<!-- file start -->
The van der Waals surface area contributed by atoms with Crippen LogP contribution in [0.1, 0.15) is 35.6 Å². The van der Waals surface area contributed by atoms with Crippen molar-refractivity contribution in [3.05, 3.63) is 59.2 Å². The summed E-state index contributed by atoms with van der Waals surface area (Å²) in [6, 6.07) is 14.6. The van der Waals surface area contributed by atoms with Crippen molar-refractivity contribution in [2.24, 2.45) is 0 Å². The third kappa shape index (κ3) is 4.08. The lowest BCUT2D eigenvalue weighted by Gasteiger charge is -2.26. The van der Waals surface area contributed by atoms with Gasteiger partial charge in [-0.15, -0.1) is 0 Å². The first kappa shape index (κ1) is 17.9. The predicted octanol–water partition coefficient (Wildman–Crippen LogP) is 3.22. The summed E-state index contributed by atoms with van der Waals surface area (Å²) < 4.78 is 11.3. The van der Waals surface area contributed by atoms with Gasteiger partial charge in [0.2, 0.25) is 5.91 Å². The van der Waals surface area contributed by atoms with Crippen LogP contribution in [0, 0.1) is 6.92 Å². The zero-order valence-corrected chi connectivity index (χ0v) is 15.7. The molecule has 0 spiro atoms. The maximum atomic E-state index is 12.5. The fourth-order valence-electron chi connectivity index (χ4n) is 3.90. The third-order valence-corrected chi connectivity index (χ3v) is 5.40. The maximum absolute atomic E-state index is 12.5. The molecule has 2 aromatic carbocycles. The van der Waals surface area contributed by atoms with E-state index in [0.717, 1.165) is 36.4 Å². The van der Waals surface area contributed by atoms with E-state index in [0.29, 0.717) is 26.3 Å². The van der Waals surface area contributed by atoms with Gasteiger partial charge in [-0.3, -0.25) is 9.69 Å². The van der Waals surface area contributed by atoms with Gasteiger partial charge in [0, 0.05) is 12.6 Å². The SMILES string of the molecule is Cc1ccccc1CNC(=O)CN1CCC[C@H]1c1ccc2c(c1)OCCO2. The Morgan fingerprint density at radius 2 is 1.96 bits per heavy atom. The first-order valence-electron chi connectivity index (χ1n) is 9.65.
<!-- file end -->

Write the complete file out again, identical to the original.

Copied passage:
The van der Waals surface area contributed by atoms with Crippen LogP contribution in [0.1, 0.15) is 35.6 Å². The van der Waals surface area contributed by atoms with Crippen molar-refractivity contribution in [3.05, 3.63) is 59.2 Å². The summed E-state index contributed by atoms with van der Waals surface area (Å²) in [6, 6.07) is 14.6. The van der Waals surface area contributed by atoms with Crippen molar-refractivity contribution in [2.24, 2.45) is 0 Å². The third kappa shape index (κ3) is 4.08. The lowest BCUT2D eigenvalue weighted by Gasteiger charge is -2.26. The van der Waals surface area contributed by atoms with Gasteiger partial charge in [-0.15, -0.1) is 0 Å². The first kappa shape index (κ1) is 17.9. The predicted octanol–water partition coefficient (Wildman–Crippen LogP) is 3.22. The summed E-state index contributed by atoms with van der Waals surface area (Å²) < 4.78 is 11.3. The van der Waals surface area contributed by atoms with Gasteiger partial charge in [0.2, 0.25) is 5.91 Å². The van der Waals surface area contributed by atoms with Crippen LogP contribution in [0, 0.1) is 6.92 Å². The zero-order valence-corrected chi connectivity index (χ0v) is 15.7. The molecule has 0 spiro atoms. The maximum atomic E-state index is 12.5. The fourth-order valence-electron chi connectivity index (χ4n) is 3.90. The third-order valence-corrected chi connectivity index (χ3v) is 5.40. The maximum absolute atomic E-state index is 12.5. The molecule has 2 aromatic carbocycles. The van der Waals surface area contributed by atoms with E-state index in [0.717, 1.165) is 36.4 Å². The van der Waals surface area contributed by atoms with E-state index in [0.29, 0.717) is 26.3 Å². The van der Waals surface area contributed by atoms with Gasteiger partial charge in [-0.3, -0.25) is 9.69 Å². The van der Waals surface area contributed by atoms with Gasteiger partial charge in [0, 0.05) is 12.6 Å². The SMILES string of the molecule is Cc1ccccc1CNC(=O)CN1CCC[C@H]1c1ccc2c(c1)OCCO2. The Morgan fingerprint density at radius 2 is 1.96 bits per heavy atom. The first-order valence-electron chi connectivity index (χ1n) is 9.65.